While writing a fantasy short story a while back, I had to turn off the dang spell check. It kept freaking out over names like Skaledron or Ma’fasa’lita’them’a'loc.
I love reaching the point in a novel where Microsoft says there are too many errors in the document for it to continue tracking them
My old nemesis appears again!
I remember it was quite a puzzle to shut that dwarven harlot up.
Not sure if you heard the Wait Wait, Don’t Tell Me sketch a few years back when the comedians rabbit trailed off on a rant about Clippy. It was hilarious. Someone put it up on youtube: Clippy Must Die
Worth a watch, if you find yourself in need of a laugh.
Wow, this is even better than “The Eye of Argon”.
For certain values of “better”.
I was thinking of “Eye of Argon” when I wrote it
Heh … you nailed it. When you hit emerald eyes, I was confused. Did he mean red eyes or green eyes? I first encountered that work as, the MST3K parody version; so hilarious, and yet I think I could have written something similar at a young age.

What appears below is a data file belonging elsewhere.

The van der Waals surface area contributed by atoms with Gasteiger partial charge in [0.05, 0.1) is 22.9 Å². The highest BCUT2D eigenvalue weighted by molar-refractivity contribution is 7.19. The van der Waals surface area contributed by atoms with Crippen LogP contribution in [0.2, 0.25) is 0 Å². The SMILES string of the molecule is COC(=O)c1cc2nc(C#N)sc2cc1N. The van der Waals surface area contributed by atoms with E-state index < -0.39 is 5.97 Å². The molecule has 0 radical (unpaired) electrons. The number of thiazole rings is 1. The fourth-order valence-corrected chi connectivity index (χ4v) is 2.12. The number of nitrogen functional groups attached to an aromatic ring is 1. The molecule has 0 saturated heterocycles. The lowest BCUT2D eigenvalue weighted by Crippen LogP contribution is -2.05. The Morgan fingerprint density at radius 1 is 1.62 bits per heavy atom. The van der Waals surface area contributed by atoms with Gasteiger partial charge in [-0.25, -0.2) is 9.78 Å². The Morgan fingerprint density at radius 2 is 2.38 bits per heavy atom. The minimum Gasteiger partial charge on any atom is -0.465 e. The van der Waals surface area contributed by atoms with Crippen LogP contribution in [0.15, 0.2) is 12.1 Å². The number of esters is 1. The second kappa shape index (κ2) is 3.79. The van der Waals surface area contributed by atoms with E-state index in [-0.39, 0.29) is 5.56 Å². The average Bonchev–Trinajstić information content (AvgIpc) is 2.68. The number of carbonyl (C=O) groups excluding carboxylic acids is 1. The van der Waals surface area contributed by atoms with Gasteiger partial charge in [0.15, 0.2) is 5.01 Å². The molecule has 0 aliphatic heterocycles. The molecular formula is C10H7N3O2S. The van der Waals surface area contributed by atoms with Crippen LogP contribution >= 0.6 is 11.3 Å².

… I’ll be at the Eye of Argon reading at GenCon! And I’ll think of you.
Just remember, any apostrophe in a name that isn’t *genuinely* needed (as “F’nor” is a contraction of his pre-dragon-impression name) is pronounced “boing”, so “Hal’ch’loo” is pronounced “Hal boing ch boing loo”.
I never understood exactly why “F’nor” needed to have a contractive apostrophe. It’s always seemed arbitrary and ridiculous to me. Besides, what do you do if you end up with a dragon rider called Jim or Bob?
You know, I forgot Clippy even existed. Could. Not. Stand. It. Thank God it’s been discontinued. I remember on Office 2000 or whichever version it haunted, the first thing I did was figure out how to axe the sucker. Annoying and often wrong. I guess it was the harbinger of the modern Internet troll.
I got into settings and turned Mr Clippy into the meowing cat…. Then later just turned it off.
Oh boy… Clippy! I used to run afoul of that little **#%! at work! It was worst when I was writing documentation for computer programs.
I once won a Scrabble game by convincing my opponent — an SF writer — that THEWED was a legitimate word based on its use in barbarian fantasy novels. (It’s not, for Scrabble, though THEW and THEWS are.) I think I used “mighty-thewed barbarian” as an example.